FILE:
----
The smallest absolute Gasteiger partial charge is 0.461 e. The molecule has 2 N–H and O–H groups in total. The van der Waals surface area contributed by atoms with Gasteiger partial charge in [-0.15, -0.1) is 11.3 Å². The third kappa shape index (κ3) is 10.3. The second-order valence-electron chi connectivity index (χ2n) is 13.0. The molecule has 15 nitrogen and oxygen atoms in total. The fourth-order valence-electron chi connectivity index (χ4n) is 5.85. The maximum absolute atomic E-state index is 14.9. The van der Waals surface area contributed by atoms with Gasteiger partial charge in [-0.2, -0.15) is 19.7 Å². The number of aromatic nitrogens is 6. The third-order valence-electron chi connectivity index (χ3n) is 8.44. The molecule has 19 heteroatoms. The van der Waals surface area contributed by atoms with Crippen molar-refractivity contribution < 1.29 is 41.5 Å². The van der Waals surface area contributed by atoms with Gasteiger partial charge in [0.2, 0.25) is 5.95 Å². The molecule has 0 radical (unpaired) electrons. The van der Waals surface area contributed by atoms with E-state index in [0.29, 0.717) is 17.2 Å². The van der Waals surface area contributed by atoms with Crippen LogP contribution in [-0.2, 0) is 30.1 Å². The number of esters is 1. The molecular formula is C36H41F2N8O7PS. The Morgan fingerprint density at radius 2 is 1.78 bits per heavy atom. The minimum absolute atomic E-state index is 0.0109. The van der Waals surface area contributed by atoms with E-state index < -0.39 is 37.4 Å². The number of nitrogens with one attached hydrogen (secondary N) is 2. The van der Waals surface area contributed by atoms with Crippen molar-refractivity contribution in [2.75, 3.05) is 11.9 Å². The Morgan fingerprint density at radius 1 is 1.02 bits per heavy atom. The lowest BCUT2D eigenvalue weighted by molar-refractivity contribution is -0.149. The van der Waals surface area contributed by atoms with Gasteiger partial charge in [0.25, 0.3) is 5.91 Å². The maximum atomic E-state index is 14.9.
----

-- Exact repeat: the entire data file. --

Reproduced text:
The smallest absolute Gasteiger partial charge is 0.461 e. The molecule has 2 N–H and O–H groups in total. The van der Waals surface area contributed by atoms with Gasteiger partial charge in [-0.15, -0.1) is 11.3 Å². The third kappa shape index (κ3) is 10.3. The second-order valence-electron chi connectivity index (χ2n) is 13.0. The molecule has 15 nitrogen and oxygen atoms in total. The fourth-order valence-electron chi connectivity index (χ4n) is 5.85. The maximum absolute atomic E-state index is 14.9. The van der Waals surface area contributed by atoms with Gasteiger partial charge in [-0.2, -0.15) is 19.7 Å². The number of aromatic nitrogens is 6. The third-order valence-electron chi connectivity index (χ3n) is 8.44. The molecule has 19 heteroatoms. The van der Waals surface area contributed by atoms with Crippen molar-refractivity contribution < 1.29 is 41.5 Å². The van der Waals surface area contributed by atoms with Gasteiger partial charge in [0.2, 0.25) is 5.95 Å². The molecule has 0 radical (unpaired) electrons. The van der Waals surface area contributed by atoms with E-state index in [0.29, 0.717) is 17.2 Å². The van der Waals surface area contributed by atoms with Crippen LogP contribution in [-0.2, 0) is 30.1 Å². The number of esters is 1. The molecular formula is C36H41F2N8O7PS. The Morgan fingerprint density at radius 2 is 1.78 bits per heavy atom. The minimum absolute atomic E-state index is 0.0109. The van der Waals surface area contributed by atoms with E-state index < -0.39 is 37.4 Å². The number of nitrogens with one attached hydrogen (secondary N) is 2. The van der Waals surface area contributed by atoms with Crippen molar-refractivity contribution in [2.75, 3.05) is 11.9 Å². The Morgan fingerprint density at radius 1 is 1.02 bits per heavy atom. The lowest BCUT2D eigenvalue weighted by molar-refractivity contribution is -0.149. The van der Waals surface area contributed by atoms with Gasteiger partial charge in [0.25, 0.3) is 5.91 Å². The maximum atomic E-state index is 14.9.